Groom, Ben and Palmer, Charles (2012) REDD+ and rural livelihoods. Biological Conservation, 154 . pp. 42-52. ISSN 0006-3207
Focusing on incentive schemes that induce participation in land-use activities to supply environmental services, this paper examines the potential impacts of REDD+ on livelihoods, in particular with respect to incomes and poverty alleviation. Two case studies, each at a different scale, are presented. First, the N'hambita Community Carbon Project in Mozambique, a REDD+ project, promoted agro-forestry and reforestation activities along with alternative livelihoods. Second, the Sloping Lands Conversion Programme (SLCP) in China is a national-level reforestation scheme to supply watershed services. Impacts on the poor are addressed through the 'lens' of a rural household allocating its labour supply to different income sources. Four aspects of REDD+ policy are discussed: the incentives necessary for ensuring the cost-effective, long-run sustainability of both carbon sinks and incomes; the implications for forest conservation, in particular biodiversity; the need for scaling up carbon sequestration activities in order to minimise carbon leakage; and, the possibilities to maximise the participation of the poor and alleviate poverty. Finally, the paper highlights the importance of using appropriate methodologies for correct evaluation of policy impacts on incomes.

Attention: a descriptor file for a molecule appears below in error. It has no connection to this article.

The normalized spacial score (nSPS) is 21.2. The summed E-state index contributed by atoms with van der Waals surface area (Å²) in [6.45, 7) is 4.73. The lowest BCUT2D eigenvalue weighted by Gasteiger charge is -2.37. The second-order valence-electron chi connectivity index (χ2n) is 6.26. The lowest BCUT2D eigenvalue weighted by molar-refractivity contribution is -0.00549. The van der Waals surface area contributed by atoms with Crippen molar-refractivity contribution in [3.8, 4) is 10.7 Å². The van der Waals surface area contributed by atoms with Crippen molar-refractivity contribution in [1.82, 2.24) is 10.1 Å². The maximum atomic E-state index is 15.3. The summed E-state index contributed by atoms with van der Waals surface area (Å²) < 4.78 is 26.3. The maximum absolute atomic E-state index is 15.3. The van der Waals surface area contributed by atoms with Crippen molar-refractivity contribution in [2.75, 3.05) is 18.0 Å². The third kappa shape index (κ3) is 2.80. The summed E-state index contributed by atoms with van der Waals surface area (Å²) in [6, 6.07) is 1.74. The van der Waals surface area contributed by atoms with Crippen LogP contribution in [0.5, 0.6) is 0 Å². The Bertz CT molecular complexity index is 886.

|Additional Information:||© 2012 Elsevier|
|Library of Congress subject classification:||G Geography. Anthropology. Recreation > GF Human ecology. Anthropogeography|
|Sets:||Departments > Geography and Environment|
|Date Deposited:||19 Sep 2012 13:23|
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